Jakarta. The International Monetary Fund, or the IMF, grew more cautious about Indonesia's economy this year while keeping a positive outlook for next year on the back of the country's prudent growth-spurring macroeconomic policies and efforts to strengthen competitiveness amid improved global growth and commodity prices, according to an end-of-mission statement released on Tuesday (14/11).
The IMF expects Indonesia's economy to grow 5.1 percent this year and 5.3 percent in 2018 on the back of higher exports and investment, as well as rising domestic demand and credit growth. The outlook is slightly lower compared to the Fund's previous outlook for Indonesia's growth rate at 5.2 percent this year and 5.3 percent next year.
"The Indonesian economy continues to perform well," Luis E. Breuer, IMF mission chief for Indonesia, said in a statement.
The assessment is similar to the government's expectation of 5.17 percent growth this year but lower compared to a 5.4 percent growth target next year in the 2018 state budget.
"Notwithstanding this positive outlook, the balance of risks is on the downside and mainly external," Breuer said.
Breuer referred to a potential reversal in capital inflows, slower growth in China — Indonesia's biggest trade partner — and geopolitical tensions, while the domestic risks include tax revenue shortfalls and tighter global financial conditions that could push up domestic interest rates.
The end-of-mission note also praised the 2018 state budget that contains a lower deficit and continued actions to redirect unproductive spending for subsidies toward social spending and investments.
The government expects a fiscal deficit of 2.19 percent of gross domestic product (GDP), lower compared to the target of 2.92 percent of GDP in the revised 2017 budget.
Tax Revenue Concern
Limited fiscal space, however, will force the government to make priorities in terms of spending and strategy. Immediate reform priority, according to the IMF team, could be given to structural reforms with low fiscal costs such as reforming products to encourage private investment.
"There is a critical need to implement a medium-term revenue strategy that centers on early tax policy reforms and improved tax administration to strengthen the business environment," the statement said.
Given limited fiscal space, immediate reform priority could be given to structural reforms with low fiscal costs, such as reforming product markets to encourage higher private investment, further streamlining and harmonizing complex regulations and improving coordination with local governments, and fostering financial deepening with a sound oversight framework.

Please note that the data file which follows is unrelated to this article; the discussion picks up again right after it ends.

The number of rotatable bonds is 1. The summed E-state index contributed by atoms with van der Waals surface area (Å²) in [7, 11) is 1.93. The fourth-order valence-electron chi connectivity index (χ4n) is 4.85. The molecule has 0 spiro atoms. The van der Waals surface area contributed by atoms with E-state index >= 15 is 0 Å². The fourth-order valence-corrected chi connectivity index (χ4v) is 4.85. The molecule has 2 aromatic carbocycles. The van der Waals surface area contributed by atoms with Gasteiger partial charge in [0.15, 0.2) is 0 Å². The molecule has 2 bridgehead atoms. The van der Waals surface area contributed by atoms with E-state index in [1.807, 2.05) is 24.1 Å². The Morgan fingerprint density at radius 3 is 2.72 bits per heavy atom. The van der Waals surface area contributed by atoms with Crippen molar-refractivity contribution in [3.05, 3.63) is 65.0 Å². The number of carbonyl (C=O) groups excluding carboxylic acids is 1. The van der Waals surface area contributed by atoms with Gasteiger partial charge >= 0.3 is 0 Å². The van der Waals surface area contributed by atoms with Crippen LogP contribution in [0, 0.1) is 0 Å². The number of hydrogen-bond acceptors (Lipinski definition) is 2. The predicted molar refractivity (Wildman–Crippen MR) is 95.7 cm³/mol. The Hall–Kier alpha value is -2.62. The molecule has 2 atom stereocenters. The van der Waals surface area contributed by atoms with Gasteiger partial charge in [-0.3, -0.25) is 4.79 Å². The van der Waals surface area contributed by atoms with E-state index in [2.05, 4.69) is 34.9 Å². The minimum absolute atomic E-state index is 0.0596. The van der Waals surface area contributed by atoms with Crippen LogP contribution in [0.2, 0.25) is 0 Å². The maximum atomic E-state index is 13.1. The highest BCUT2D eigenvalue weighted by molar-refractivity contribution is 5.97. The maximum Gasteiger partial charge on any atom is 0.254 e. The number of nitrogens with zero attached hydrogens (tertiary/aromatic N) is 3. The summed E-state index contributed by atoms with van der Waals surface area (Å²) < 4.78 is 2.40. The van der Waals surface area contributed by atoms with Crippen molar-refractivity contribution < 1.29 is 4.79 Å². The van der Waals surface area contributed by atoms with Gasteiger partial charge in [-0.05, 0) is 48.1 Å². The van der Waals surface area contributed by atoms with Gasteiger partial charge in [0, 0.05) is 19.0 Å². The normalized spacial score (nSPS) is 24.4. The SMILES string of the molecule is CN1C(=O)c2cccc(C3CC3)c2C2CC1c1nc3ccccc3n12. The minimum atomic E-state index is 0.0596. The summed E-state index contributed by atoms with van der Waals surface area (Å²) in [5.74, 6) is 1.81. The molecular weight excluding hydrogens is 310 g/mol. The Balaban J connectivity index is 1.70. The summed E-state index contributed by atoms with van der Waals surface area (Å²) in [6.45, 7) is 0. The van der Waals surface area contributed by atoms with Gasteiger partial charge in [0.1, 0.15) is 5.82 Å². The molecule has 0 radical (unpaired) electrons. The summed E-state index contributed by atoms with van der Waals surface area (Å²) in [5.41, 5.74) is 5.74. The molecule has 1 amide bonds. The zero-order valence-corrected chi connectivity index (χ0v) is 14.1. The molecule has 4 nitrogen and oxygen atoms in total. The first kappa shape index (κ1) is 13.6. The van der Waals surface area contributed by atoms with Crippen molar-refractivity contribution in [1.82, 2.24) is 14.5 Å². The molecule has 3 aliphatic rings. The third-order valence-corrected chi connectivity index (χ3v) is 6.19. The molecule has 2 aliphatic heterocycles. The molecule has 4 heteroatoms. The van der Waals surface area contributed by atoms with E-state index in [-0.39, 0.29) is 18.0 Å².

The mission also said that Indonesia's monetary policy transmission has improved but still has some ways to go.
"These efforts should be strengthened by closer integration of public investment to the macroeconomic program to better monitor potential risks, including from the buildup of leverage by state-owned enterprises [SOEs]," the statement said.
On the financial side, Breuer and his team said the policies should remain focused on safeguarding financial stability while the banking system remains well capitalized, has high profitability and liquidity is still ample.
"Non-performing loans have stabilized but special-mention loans and restructured loans remain elevated and require close monitoring," he said. "Efforts should continue to enhance financial oversight and crisis management."
Indonesian Finance Minister Sri Mulyani Indrawati responded positively to the IMF report, saying it reflects many similarities to the government's targets and outlook.
IMF's points on tax reform and private investment, for example, have been on the government's agenda so far.
"The government's efforts in improving the ease of doing business, investment climate, as well as spending capital for infrastructure are all to meant to improve the confidence in investment," Sri Mulyani said.
"The only difference was statistical interpretation," Sri Mulyani said, noting that the IMF saw the data in more "careful" ways.
A team of economists led by Breuer visited Indonesia from Nov. 1-14 for the so-called "Article IV consultation" during which they assessed economic, financial development and the country's policies with the representatives from the government, central bank and the private sector.
The consultation is called "Article IV" because it is required by Article IV of the IMF's Articles of Agreement. The team will report their findings to IMF management and then present it to the executive board.